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Re: [avr-libc-dev] [bug #36921] util/delay.h uses inline...

From: Weddington, Eric
Subject: Re: [avr-libc-dev] [bug #36921] util/delay.h uses inline...
Date: Tue, 24 Jul 2012 14:30:12 +0000

> -----Original Message-----
> From: address@hidden [mailto:avr-
> address@hidden On Behalf Of David
> Brown
> Sent: Tuesday, July 24, 2012 1:40 AM
> To: address@hidden
> Subject: Re: [avr-libc-dev] [bug #36921] util/delay.h uses inline...
> On 23/07/12 21:00, Joerg Wunsch wrote:
> > As Weddington, Eric wrote:
> >
> >> I would hate to say, "We have to use C99 for some avr-libc modules
> >> (atomic.h), but we guarantee C89 compliance for other avr-libc
> >> modules (delay.h)". We really should be consistent across the whole
> >> project. Which means that if we guarantee C89 compliance for one
> >> module, then it needs to be guaranteed for everything in avr-libc,
> >> and we document what standard we comply too.
> >
> > I'd say we *guarantee* C99 compliance, but wherever compliance to
> > older standards could be reasonably had, I don't mind maintaining it
> > that way.
> >
> > Whenever compliance to C89/C90 would require a tradeoff, C99 takes
> > precedence.  However, writing a couple of underscores in front of a
> > keyword is nothing worth talking about, I think.
> >
> >> Another data point: In the somewhat "standard" Makefile that we put
> >> together for AVR applications, we always set the --std flag to gnu99
> >> for compiling AVR applications.
> >
> > Well, "gnu99" is yet another thing, we should make sure everything
> > works with "c99" (i.e., without the GNU extensions).
> >
> For my 2 øre, I agree mostly with this.  In the case of adding a couple
> of underscores, it should not be too much hardship.  But I also see
> Erik's point - how much should people bother making headers C89
> compatible if few people use it that way, and other headers will never
> be C89 compatible?
> Is it really practical to use avr gcc without gnu extensions?  What
> about "pedantic" mode?
> One case that springs to mind here is when people have to follow a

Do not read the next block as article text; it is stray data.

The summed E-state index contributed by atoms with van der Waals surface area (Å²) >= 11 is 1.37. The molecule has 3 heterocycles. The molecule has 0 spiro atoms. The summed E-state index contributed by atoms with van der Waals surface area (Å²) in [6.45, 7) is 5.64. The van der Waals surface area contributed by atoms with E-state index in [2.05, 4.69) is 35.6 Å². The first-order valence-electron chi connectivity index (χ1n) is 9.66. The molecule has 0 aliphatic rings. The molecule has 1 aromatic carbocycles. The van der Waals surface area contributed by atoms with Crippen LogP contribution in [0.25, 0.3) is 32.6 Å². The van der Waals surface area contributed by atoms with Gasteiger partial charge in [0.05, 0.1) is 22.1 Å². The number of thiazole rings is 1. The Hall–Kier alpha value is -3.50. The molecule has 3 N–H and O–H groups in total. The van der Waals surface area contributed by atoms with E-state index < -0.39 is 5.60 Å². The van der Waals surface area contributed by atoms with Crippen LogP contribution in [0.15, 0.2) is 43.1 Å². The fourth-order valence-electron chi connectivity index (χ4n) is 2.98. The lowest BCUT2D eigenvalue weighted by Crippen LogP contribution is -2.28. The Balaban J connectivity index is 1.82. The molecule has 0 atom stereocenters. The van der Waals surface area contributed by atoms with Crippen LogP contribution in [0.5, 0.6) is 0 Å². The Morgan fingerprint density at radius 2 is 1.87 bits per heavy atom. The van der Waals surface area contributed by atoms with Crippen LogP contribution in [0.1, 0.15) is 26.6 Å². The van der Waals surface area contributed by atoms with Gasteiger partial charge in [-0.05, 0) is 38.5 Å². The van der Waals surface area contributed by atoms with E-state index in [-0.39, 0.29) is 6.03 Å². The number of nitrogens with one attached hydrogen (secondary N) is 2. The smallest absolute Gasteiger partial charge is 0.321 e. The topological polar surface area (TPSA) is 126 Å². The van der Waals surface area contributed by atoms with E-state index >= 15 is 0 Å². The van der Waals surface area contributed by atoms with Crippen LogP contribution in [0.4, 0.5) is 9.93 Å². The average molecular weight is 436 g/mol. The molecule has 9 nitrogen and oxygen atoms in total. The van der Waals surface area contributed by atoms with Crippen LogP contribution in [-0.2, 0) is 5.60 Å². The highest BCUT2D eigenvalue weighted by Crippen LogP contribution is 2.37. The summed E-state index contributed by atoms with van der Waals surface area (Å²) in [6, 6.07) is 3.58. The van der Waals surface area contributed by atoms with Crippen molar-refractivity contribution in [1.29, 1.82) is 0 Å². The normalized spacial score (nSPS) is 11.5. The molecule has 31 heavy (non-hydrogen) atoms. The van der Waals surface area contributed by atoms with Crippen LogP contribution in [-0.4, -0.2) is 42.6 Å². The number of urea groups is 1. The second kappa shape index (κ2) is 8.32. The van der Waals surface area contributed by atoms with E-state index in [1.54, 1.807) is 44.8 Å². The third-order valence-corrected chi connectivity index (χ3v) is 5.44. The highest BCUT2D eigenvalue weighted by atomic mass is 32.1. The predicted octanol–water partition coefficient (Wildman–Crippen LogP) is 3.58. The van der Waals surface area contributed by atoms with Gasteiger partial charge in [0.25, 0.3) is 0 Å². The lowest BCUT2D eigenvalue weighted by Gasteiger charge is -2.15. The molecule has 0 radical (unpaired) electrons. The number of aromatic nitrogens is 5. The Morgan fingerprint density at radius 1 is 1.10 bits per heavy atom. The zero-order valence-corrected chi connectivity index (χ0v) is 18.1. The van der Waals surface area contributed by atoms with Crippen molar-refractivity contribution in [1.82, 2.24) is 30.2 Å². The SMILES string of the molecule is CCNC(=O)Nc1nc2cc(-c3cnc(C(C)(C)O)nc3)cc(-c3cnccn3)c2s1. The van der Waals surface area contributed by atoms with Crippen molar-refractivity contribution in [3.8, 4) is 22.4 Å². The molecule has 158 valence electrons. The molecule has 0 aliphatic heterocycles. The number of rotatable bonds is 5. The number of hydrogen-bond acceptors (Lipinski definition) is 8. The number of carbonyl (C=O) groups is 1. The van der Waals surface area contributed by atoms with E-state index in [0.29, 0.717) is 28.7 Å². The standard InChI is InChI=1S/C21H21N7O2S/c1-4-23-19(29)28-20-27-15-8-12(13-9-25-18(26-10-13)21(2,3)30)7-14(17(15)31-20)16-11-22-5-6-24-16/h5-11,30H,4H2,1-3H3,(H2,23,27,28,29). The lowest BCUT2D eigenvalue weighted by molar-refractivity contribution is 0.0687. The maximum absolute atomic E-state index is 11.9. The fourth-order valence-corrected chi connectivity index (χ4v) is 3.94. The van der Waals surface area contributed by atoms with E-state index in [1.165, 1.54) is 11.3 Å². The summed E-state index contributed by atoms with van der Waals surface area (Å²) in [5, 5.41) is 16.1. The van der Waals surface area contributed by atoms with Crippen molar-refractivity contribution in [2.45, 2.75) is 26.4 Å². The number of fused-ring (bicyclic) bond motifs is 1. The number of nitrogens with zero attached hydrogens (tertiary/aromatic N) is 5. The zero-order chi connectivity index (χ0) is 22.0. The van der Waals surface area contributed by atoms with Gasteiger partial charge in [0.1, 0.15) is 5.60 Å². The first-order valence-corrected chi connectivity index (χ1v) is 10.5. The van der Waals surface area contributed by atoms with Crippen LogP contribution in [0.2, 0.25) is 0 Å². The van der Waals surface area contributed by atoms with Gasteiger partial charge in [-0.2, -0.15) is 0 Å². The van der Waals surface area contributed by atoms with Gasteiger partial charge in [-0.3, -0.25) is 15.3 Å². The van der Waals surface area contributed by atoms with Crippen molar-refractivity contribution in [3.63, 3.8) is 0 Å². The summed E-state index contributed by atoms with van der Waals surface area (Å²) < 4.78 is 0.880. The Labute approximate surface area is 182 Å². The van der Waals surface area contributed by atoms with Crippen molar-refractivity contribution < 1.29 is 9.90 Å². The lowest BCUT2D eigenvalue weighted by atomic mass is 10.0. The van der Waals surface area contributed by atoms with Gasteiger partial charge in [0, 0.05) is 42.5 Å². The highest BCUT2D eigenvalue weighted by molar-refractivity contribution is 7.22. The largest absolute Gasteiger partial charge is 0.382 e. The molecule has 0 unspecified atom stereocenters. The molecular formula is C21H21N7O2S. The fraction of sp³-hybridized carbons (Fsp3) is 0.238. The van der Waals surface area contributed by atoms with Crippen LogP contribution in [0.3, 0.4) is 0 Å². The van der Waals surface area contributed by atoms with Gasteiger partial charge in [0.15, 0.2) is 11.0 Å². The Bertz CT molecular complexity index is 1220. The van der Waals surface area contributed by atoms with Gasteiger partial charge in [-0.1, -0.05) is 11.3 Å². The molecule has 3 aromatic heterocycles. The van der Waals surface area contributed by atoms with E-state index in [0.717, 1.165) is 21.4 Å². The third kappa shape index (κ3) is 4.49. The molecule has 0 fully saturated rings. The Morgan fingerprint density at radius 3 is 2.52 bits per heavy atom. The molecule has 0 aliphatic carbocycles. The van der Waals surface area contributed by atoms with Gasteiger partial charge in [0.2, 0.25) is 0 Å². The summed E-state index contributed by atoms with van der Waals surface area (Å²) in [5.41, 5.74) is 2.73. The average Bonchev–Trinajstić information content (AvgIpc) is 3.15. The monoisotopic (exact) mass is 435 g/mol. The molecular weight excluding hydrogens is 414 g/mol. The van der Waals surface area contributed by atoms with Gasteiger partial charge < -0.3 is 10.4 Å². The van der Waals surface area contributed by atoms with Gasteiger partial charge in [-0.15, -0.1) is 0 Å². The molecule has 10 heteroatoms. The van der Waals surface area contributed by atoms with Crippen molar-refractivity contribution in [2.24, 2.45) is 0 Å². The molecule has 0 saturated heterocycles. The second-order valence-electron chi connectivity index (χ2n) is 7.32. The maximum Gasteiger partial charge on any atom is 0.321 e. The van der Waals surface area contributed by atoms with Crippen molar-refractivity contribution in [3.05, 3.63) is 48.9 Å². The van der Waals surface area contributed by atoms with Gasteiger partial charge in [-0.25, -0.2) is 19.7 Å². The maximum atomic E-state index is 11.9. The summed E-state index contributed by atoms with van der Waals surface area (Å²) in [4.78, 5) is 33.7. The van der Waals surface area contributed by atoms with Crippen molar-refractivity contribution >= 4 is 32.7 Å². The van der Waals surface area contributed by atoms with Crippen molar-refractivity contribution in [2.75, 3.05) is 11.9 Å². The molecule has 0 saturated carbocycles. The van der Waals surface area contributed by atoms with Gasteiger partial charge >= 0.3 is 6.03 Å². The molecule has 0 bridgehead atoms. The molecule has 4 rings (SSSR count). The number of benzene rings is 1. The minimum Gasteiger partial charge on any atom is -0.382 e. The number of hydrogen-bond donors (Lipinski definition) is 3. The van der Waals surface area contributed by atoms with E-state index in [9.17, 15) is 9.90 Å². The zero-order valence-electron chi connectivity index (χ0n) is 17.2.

> particular coding standard, such as Misra (which is C89 based, IIRC), or
> who have to program in a particular variant such as strict ANSI.  It is
> very useful in such cases to be able to compile the code in C89 or ANSI
> mode, since that lets the compiler spot errors better.  Should these
> users be told that they can use most of the library, excluding specific
> parts such as atomic.h, or should they be told that nothing is going to
> work?
> Do the C99-specific headers check __STDC_VERSION__ to give a
> user-friendly error message if someone tries to use them in C89 mode?
> Finally, I hope all the headers are also C11 compliant for the future...
> (from what I've read of C11, I can't see any reason why not).

A lot of great points above.

I agree that talking about 2 underscores is really not that much.

I guess it's the larger issue of "What standard does avr-libc comply to? And 
what standard should avr-libc comply to?" that I'm concerned about.

I can agree that we meet some *minimum* standard, such as C99. Obviously that's 
a reasonable goal.

Is it ok to have some modules that comply to C89, and others that can never 
comply to C89? How would that benefit the user?

The MISRA standard could be important. We would need to find out what C 
standard it is based on. However, GCC itself does not have a feature to compile 
to MISRA (AFAIK) so it makes it difficult to fully comply. (Though I've wanted 
to add that feature to GCC for years.)

I do think that perhaps we ought to start using __STDC_VERSION__ to give 
user-friendly error messages so that way we don't run into this issue again. 
This goes beyond just the adding of two underscores for delay.h.

And lastly, I don't know much about C11 to say, but I would think that at the 
least it would be a superset of C99.


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